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Annales Geophysicae An interactive open-access journal of the European Geosciences Union
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Volume 21, issue 5
Ann. Geophys., 21, 1121–1140, 2003
https://doi.org/10.5194/angeo-21-1121-2003
© Author(s) 2003. This work is distributed under
the Creative Commons Attribution 3.0 License.
Ann. Geophys., 21, 1121–1140, 2003
https://doi.org/10.5194/angeo-21-1121-2003
© Author(s) 2003. This work is distributed under
the Creative Commons Attribution 3.0 License.

  31 May 2003

31 May 2003

Variations in the polar cap area during two substorm cycles

S. E. Milan1, M. Lester1, S. W. H. Cowley1, K. Oksavik2, M. Brittnacher3, R. A. Greenwald4, G. Sofko5, and J.-P. Villain6 S. E. Milan et al.
  • 1Department of Physics and Astronomy, University of Leicester, Leicester, UK
  • 2Department of Physics, University of Bergen, Bergen, Norway
  • 3University of Washington, Geophysics Program, Seattle, Washington, USA
  • 4The Johns Hopkins University, Applied Physics Laboratory, Laurel, Maryland, USA
  • 5Institute of Space and Atmospheric Studies, Department of Physics and Engineering, University of Saskatchewan, Saskatchewan, Canada
  • 6Centre National de la Recherche Scientifique, Orléans, France

Abstract. This study employs observations from several sources to determine the location of the polar cap boundary, or open/closed field line boundary, at all local times, allowing the amount of open flux in the magnetosphere to be quantified. These data sources include global auroral images from the Ultraviolet Imager (UVI) instrument on board the Polar spacecraft, SuperDARN HF radar measurements of the convection flow, and low altitude particle measurements from Defense Meteorological Satellite Program (DMSP) and National Oceanographic and Atmospheric Administration (NOAA) satellites, and the Fast Auroral SnapshoT (FAST) spacecraft. Changes in the open flux content of the magnetosphere are related to the rate of magnetic reconnection occurring at the magnetopause and in the magnetotail, allowing us to estimate the day- and nightside reconnection voltages during two substorm cycles. Specifically, increases in the polar cap area are found to be consistent with open flux being created when the IMF is oriented southwards and low-latitude magnetopause reconnection is ongoing, and decreases in area correspond to open flux being destroyed at substorm breakup. The polar cap area can continue to decrease for 100 min following the onset of substorm breakup, continuing even after substorm-associated auroral features have died away. An estimate of the dayside reconnection voltage, determined from plasma drift measurements in the ionosphere, indicates that reconnection can take place at all local times along the dayside portion of the polar cap boundary, and hence presumably across the majority of the dayside magnetopause. The observation of ionospheric signatures of bursty reconnection over a wide extent of local times supports this finding.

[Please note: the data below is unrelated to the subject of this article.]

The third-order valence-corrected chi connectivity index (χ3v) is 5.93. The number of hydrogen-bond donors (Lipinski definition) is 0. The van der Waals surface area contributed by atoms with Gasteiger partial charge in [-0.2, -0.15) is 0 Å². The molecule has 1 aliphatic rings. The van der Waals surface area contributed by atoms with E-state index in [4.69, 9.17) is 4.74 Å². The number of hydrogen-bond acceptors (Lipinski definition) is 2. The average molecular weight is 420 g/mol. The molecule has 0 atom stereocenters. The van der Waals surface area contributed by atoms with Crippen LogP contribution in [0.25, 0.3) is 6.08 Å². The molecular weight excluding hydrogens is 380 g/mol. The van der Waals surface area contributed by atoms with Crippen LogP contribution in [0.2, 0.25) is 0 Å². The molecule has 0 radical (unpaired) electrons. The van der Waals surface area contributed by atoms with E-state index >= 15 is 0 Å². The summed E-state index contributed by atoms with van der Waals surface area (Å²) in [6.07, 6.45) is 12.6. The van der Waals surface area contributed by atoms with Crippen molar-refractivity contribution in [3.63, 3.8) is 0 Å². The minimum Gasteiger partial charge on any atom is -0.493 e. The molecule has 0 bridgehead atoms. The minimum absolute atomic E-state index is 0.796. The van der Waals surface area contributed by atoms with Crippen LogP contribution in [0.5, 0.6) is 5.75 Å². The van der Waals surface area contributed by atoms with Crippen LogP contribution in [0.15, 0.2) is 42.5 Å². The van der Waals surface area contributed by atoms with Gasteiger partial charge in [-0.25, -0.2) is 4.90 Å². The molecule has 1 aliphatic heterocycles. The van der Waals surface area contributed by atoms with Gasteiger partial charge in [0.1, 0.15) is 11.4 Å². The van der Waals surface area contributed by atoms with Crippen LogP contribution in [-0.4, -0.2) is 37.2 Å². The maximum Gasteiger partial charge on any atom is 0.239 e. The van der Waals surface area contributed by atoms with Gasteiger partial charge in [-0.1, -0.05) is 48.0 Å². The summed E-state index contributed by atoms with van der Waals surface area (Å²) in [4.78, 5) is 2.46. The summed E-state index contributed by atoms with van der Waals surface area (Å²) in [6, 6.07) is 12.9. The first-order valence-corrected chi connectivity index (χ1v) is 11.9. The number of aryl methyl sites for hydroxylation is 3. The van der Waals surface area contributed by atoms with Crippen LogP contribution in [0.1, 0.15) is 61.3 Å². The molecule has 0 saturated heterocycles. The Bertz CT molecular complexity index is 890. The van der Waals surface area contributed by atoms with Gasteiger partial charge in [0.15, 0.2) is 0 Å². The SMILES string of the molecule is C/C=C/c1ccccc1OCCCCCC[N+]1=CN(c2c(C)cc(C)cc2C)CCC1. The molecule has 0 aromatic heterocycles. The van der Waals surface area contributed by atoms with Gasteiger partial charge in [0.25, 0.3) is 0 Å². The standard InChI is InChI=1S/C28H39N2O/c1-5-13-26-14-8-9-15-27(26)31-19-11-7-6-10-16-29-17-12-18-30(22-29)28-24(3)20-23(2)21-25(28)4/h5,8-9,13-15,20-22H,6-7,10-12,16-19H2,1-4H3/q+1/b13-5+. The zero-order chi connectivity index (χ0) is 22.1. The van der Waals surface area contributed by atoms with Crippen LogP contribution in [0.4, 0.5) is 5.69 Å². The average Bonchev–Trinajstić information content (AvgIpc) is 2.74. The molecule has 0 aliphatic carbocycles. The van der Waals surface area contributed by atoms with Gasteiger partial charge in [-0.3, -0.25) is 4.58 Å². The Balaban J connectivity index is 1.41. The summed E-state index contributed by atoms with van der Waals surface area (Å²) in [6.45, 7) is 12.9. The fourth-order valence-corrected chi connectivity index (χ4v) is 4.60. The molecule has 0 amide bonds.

Key words. Ionosphere (plasma convection; polar ionosphere) – Magnetospheric physics (magnetospheric configuration and dynamics)

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